Generally speaking, people with autism don’t look different than anyone else. However, the way that they behave, communicate or interact around other people might look a lot different than what we are used to.
There are a variety of features (listed below) that can make up a diagnosis of autism spectrum disorder (ASD). Each individual can have any combination - or any degree of severity - of those traits.
Autism is a structural difference in the brain that becomes identifiable in early childhood and lasts throughout a person's life. Some parents notice differences in their child within the first few months of life, other children may not show signs until they are two years or older. People with Asperger's/high-functioning autism are often more likely to receive a diagnosis later in life, sometimes not until adulthood, when their skills and development become noticeably different from that of their peers.
It's important to remember that autism is a "spectrum disorder". This means that, just as the features and symptoms of autism spectrum disorder (ASD) are extremely varied, the impact and severity of the symptoms experienced by each person will also vary significantly.
This contributes to why some people with Asperger's/high-functioning autism can experience very complex issues. While they may be highly functioning in some areas of life, they may also have what amounts to a learning disability in one or more other areas.
Because ASD is a developmental disorder, the characteristics presented may change with age, with certain symptoms becoming more or less pronounced throughout a person’s lifetime. Intervention and treatment often helps symptoms improve over time.
- Not responding to their name (by 12 months of age)
- Not pointing at objects to show their interest (by 14 months)
- Not playing "pretend" or imaginary games (by 18 months)
Other features of autism are the same for both children and adults, impacting different areas of development:
- Avoids eye contact
- Has trouble expressing their own feelings, or understanding other people’s feelings
- Delayed or compromised speech and language skills
- Upset by seemingly minor changes
- Has extremely obsessive interests
- Unusual or intense reactions to the way things sound, smell, taste, look, or feel
- Avoids or resists physical contact
- Flaps their hands, rock their body, or spin in circles (repetitive behaviour or self-stimulation, also known as “stimming”)
(For questions about autism assessment/diagnosis in the Edmonton area, please visit Autism Edmonton's Next Steps: Guide to Autism Resources and click on the relevant age group.)
Some people with ASD can speak very well, while others speak very little or with great difficulty. Recent figures show that roughly 25% of people with ASD do not speak at all.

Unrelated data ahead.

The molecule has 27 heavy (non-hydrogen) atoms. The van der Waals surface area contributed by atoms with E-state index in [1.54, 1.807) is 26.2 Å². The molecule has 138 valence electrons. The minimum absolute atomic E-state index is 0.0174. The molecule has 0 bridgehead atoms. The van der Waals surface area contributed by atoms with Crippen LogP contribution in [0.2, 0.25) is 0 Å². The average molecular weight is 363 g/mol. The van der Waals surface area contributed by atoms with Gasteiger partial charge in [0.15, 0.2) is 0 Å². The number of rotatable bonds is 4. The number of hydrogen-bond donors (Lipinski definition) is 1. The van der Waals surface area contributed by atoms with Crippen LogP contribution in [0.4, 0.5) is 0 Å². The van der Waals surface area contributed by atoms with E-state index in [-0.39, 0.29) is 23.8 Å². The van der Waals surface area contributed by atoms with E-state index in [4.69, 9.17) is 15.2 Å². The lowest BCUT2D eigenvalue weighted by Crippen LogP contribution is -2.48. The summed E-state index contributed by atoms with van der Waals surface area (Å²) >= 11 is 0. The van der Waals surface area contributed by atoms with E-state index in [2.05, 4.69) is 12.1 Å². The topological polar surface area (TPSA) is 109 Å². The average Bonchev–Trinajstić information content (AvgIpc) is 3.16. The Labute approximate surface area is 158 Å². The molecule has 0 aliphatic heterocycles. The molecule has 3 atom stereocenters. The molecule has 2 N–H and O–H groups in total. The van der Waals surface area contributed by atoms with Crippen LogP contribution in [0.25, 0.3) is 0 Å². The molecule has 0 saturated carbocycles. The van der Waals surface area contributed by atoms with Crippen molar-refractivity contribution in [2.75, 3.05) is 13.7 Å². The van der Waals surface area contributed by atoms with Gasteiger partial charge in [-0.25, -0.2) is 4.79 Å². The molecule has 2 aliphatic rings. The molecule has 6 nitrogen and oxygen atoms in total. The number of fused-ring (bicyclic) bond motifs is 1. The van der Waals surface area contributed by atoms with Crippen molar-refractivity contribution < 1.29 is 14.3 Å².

It is essential to realize that there are many types of communication, both verbal and non-verbal. Just because someone with autism isn’t verbal, doesn’t mean that they aren’t able to communicate in other ways.
Another notable trend is that the number of non-verbal people with autism who stay non-verbal is dropping, as a result of direct intervention and the use of assistive technologies.
Some examples of ASD-related communication issues are:
- Delayed speech and language skills
- Repeating words or phrases over and over (known as “echolalia”)
- Reversing pronouns in speech (e.g. saying "you" instead of "I")
- Using few or no gestures (e.g., does not wave goodbye)
- Flat or inappropriate facial expressions
- Trouble regulating pitch or volume while speaking (such as a flat or “sing-song” voice)
- Not understanding jokes, sarcasm, or teasing (taking things too literally)
- Trouble with back and forth conversation
Social interaction involves the ability to recognize and understand emotional expressions (including one's own) and to reciprocate or adjust behaviour in a social context (such as taking turns, initiating or responding to interaction, sharing information). Social interaction is our basis for forming relationships.
Examples of social interaction issues related to ASD are:
- Does not understand personal space boundaries
- Only interacts to achieve a desired goal
- Difficulty learning to “take turns” and share
- Trouble understanding different types of relationships
- Appears unable to be comforted by others during distress
Often if a person with autism seems unable to be comforted during times of distress, it's because there are other sensory issues present. For example, someone with auditory sensitivity would not be calmed by someone speaking to them or gently saying, "ssshhhh". Someone with tactile sensitivity might not respond well to a hug, or even a soft touch.
PERCEPTION (IMAGINATION & BEHAVIOUR)
Imagination allows us to perceive our environment and surroundings, make sense of abstract ideas, and conceive of situations outside of our immediate daily routine. It also allows us to understand and predict the feelings and behaviours of others.
Some examples of issues related to imagination/perception include:
- Lining up their toys, books or other objects
- Plays with toys the same way every time, or focuses on very specific parts (e.g. wheels, doors)
- May see or hear things in a completely different way than those around them
- Unable to comprehend another person's perspective
- Has obsessive interests, or is unable to switch their attention to another topic
- Has to follow certain routines (which may seem unusual or unnecessary)
There are several other symptoms that may present themselves along with the more traditional features of autism, such as:
- Hyperactivity (unusually over-active)
- Impulsivity (acting without thinking)
- Short attention span
- Temper tantrums
- Anxiety or depression issues
- Unusual mood or inappropriate emotional reactions
- Unusual eating and sleeping habits